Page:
Kazakhstan has recently undertaken a number of steps towards improving its military capabilities through seeking closer military cooperation with Western countries. These efforts have congealed into what Moscow interprets as an emerging policy in Astana favoring the West. These areas of military cooperation, combined with Kazakhstan’s lack of enthusiasm for initiatives promoted by Moscow, appear to be creating tensions in bilateral relations.
Controversy has surrounded Kazakhstan’s interest in upgrading its air defense systems, since it has opened competition in this area to Western companies including BAE Systems and EADS in Germany. Defense Minister Mukhtar Altynbayev strenuously denied that Kazakhstan has in fact reached a deal with BAE Systems, despite reporting in the Russian press suggesting otherwise, and tried to play down these clear efforts to secure Western commercial deals in the sensitive field of air defense. According to Kasymzhomart Tokayev, Kazakhstan’s foreign minister, “Negotiations with BAE Systems are being carried out while Kazakhstan’s governmental commission considers the offers of other companies too.” Reaching a final decision may take several years. In this context, and aware of the suspicion Moscow has indicated over the prospect of Western involvement in Kazakhstan’s air defenses, Nikolai Bordyuzha, the Secretary-General of the Collective Security Treaty Organization (CSTO), recently confirmed that Russian defense companies will also participate in the controversial tender, worth an estimated $1 billion (Interfax, July 7).
Air defense contracts have not been the only source of friction, as more fundamental policy differences have been revealed, which only add to Moscow’s concerns about its traditional Central Asian partner. Russian Defense Minister Sergei Ivanov has been keen to foster support within the CSTO for the formal creation of joint peacekeeping forces. Ivanov believes the mechanism already exists in the form of the CSTO Collective Rapid Deployment forces (CRDF), which could be afforded the status of a collective peacekeeping force. Unfortunately, the Russian initiative, which perhaps ignores the difficulties in creating a joint peacekeeping force in Central Asia following the collapse of CENTRASBAT, has met a stumbling bloc: opposition from Kazakhstan. Altynbayev explained, “The creation of CIS peacekeeping forces is possible, but, however, it contradicts the legislation in each state. You know, for example, if we send peacekeepers to Iraq, we will not ask the CSTO. We will ask the parliament” (Expert, June 28-July 4). Indeed the continued presence in Iraq of the 27 members of Kazakhstan’s peacekeeping battalion, KAZBAT, clearly irritates Russian policymakers. Kazakhstan was the only Central Asian country to send peacekeepers to Iraq.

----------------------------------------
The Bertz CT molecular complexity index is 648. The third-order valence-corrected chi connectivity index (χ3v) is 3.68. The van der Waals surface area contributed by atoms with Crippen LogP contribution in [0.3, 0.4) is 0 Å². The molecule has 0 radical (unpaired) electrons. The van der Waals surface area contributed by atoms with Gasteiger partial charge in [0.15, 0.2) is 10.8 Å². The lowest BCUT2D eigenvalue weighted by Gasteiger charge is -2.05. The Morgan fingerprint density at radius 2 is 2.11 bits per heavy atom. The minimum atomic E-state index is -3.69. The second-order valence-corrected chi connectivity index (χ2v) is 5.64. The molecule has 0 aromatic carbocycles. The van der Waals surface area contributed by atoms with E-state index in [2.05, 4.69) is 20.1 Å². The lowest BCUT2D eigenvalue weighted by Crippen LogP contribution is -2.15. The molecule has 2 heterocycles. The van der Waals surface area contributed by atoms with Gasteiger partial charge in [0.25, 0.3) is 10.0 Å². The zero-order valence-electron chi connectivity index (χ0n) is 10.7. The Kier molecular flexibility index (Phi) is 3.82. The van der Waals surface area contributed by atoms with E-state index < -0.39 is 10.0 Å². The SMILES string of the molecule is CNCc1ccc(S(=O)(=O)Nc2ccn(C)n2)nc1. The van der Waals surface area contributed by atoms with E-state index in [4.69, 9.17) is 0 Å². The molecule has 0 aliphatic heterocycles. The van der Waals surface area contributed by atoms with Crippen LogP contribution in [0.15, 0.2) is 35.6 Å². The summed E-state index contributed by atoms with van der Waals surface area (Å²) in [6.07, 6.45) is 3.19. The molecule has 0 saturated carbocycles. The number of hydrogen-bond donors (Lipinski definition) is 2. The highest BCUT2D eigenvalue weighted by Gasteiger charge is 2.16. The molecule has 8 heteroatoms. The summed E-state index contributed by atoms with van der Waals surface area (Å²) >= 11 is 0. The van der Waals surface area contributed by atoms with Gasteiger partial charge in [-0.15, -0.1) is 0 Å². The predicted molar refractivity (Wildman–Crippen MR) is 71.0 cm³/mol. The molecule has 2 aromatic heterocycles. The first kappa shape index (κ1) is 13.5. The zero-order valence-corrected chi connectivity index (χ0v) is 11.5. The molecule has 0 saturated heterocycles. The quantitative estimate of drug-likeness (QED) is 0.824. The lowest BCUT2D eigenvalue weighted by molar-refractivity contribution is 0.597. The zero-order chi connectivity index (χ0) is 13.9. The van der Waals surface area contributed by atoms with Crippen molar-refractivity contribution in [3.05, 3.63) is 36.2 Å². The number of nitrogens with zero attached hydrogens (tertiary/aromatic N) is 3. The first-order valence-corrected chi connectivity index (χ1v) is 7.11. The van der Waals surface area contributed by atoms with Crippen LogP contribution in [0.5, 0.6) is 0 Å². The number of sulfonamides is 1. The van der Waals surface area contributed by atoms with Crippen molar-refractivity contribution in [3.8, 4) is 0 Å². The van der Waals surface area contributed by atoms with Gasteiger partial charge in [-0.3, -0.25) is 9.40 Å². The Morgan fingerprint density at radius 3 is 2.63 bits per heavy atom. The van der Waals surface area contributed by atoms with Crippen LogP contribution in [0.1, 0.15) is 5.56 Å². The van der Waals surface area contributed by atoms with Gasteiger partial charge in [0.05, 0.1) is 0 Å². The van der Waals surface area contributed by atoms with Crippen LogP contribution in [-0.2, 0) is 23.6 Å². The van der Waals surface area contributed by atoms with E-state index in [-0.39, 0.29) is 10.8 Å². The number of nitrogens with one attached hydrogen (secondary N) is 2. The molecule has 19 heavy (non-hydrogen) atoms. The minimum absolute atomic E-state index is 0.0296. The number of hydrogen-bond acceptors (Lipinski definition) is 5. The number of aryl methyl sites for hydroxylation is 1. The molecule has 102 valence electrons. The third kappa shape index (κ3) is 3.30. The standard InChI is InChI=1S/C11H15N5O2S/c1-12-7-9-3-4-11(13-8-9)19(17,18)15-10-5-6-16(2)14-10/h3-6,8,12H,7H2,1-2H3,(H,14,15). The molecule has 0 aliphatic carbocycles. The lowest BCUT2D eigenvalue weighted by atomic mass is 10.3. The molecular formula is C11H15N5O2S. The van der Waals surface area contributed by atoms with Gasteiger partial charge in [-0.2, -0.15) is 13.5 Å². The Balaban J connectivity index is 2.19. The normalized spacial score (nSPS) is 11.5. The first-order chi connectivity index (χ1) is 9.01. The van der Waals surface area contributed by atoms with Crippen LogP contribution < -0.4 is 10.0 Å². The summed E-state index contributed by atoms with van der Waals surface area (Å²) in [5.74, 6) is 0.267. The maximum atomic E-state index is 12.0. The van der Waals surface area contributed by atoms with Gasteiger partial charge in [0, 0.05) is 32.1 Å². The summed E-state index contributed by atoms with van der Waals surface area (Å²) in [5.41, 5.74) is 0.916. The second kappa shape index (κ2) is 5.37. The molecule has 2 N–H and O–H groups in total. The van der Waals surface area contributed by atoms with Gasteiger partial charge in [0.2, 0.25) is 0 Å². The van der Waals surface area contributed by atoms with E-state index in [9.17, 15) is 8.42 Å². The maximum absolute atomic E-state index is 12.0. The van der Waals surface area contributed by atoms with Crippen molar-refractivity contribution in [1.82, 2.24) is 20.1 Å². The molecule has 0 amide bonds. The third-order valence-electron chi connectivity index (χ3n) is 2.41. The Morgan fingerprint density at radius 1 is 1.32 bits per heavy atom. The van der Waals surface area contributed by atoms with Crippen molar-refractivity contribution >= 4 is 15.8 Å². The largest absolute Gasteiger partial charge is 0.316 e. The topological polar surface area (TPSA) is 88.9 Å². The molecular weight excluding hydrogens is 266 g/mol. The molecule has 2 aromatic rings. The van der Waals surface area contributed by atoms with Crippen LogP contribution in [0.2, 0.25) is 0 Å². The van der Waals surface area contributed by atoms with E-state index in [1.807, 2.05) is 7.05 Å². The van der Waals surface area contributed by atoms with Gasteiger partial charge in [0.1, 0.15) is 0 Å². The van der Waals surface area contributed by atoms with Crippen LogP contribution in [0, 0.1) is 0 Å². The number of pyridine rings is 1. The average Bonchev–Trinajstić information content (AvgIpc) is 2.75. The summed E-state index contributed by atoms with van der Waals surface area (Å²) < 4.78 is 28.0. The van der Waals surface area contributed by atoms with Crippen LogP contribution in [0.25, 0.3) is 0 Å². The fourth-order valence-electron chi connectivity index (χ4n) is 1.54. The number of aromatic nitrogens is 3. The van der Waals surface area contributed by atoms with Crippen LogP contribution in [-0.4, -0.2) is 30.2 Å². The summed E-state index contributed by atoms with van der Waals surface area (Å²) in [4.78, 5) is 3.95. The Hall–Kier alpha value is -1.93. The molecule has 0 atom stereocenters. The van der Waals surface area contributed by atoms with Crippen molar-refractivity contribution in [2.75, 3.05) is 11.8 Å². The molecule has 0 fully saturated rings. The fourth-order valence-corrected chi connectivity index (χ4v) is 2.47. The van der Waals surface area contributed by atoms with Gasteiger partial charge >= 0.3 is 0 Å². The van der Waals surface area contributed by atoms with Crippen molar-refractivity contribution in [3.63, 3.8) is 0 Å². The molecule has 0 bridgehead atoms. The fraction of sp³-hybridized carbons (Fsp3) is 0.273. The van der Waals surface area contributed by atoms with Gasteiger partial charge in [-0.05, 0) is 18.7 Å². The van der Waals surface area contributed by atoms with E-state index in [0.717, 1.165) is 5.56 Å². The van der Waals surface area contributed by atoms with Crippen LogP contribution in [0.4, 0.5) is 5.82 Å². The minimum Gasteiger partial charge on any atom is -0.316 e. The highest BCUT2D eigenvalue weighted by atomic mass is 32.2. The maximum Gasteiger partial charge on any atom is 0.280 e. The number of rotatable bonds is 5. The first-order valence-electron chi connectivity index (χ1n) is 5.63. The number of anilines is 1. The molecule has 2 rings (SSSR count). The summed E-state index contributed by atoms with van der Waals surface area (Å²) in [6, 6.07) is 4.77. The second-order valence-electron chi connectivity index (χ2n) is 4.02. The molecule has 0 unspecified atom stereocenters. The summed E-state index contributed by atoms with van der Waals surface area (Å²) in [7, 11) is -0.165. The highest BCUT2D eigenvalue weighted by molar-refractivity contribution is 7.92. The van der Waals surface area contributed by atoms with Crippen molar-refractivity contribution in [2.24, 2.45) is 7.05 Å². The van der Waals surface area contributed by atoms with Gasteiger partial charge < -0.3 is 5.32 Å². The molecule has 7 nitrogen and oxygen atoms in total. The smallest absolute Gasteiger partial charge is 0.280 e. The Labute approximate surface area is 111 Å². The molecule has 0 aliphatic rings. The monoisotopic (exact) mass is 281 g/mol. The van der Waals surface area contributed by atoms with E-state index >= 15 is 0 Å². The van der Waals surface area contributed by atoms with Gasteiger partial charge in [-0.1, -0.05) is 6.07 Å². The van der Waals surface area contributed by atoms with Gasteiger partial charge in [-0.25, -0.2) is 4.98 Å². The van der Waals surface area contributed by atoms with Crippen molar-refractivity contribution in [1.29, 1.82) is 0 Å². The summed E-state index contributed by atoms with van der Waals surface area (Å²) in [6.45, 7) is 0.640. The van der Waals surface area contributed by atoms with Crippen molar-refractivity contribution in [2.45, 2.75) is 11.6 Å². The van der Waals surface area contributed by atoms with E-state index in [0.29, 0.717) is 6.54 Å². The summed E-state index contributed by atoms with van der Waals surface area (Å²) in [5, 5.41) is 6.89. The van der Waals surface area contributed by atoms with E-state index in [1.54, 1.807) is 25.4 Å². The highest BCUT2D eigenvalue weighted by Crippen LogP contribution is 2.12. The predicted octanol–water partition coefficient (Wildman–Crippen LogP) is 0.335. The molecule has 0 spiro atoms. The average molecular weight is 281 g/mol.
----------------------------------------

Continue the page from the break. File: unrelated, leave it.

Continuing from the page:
Moreover, the countries differ on how best to establish relations between NATO and the region. Russia favors a collective approach, by which the CSTO would deal with NATO in a multilateral capacity. However, since Kazakhstan has established very strong practical military cooperation ties within NATO’s Partnership for Peace program, and appears to be constructing deeper relations with the Alliance on a bilateral basis, the Russian approach does not hold favor.
Moscow also has reservations concerning Kazakhstan’s efforts to create its own naval forces in the Caspian Sea. Rather than seeking to rely upon Russia as a potential guarantor of its economic security in the Caspian, or pursue solutions and assistance through various CIS mechanisms, Astana has preferred to devise its naval requirements without taking into account Russian opposition. The Kazakhstani Navy will be, in addition to its maritime border-guard service, placed under the operational control of the National Security Service (KNB). The Ministry of Defense is attempting to create a functioning Navy that will include marines, coastal artillery, and a military flotilla and be equipped with a combination of battleships produced by domestic defense plants and battleships received from Russia, Turkey, and several Western countries. In early July the first 17 graduates of the Naval Academy at Aktau completed their 22-month courses in ship mechanics, radio operations, and navigation. (Kazakh Television First Channel, Astana, July 4). The academy will also receive specialist assistance from the UK’s Royal Navy in order to facilitate the further improvement and development of the academy in the future.
Bilateral relations between Russia and Kazakhstan are strong and based on deep economic and cultural as well as security concerns. Therefore it is hardly likely that Russia has any vision of Kazakhstan going the way of Uzbekistan in the late 1990s by turning away from Russia and seeking Western assistance almost exclusively. Uzbekistan’s recent strategic partnership with Russia shows that Russian policymakers fully understand the ultimate futility of such a policy. Kazakhstan’s multi-layered foreign policy, which seeks to include good relations with its two powerful neighbors — China and Russia — and foster stronger ties with the West is at the root of the emerging tensions between Russia and Kazakhstan. The latter has branched out, tasking a new sense of independence from Moscow’s traditionally powerful influence in Kazakhstan’s foreign policy. Improved bilateral ties with NATO, and some of its key member states, air defense contracts, and creating naval forces in the Caspian Sea arouse disgruntlement in Moscow, not because Kazakhstan will turn away from Russia, but as another symptom of Russia’s declining influence within the region.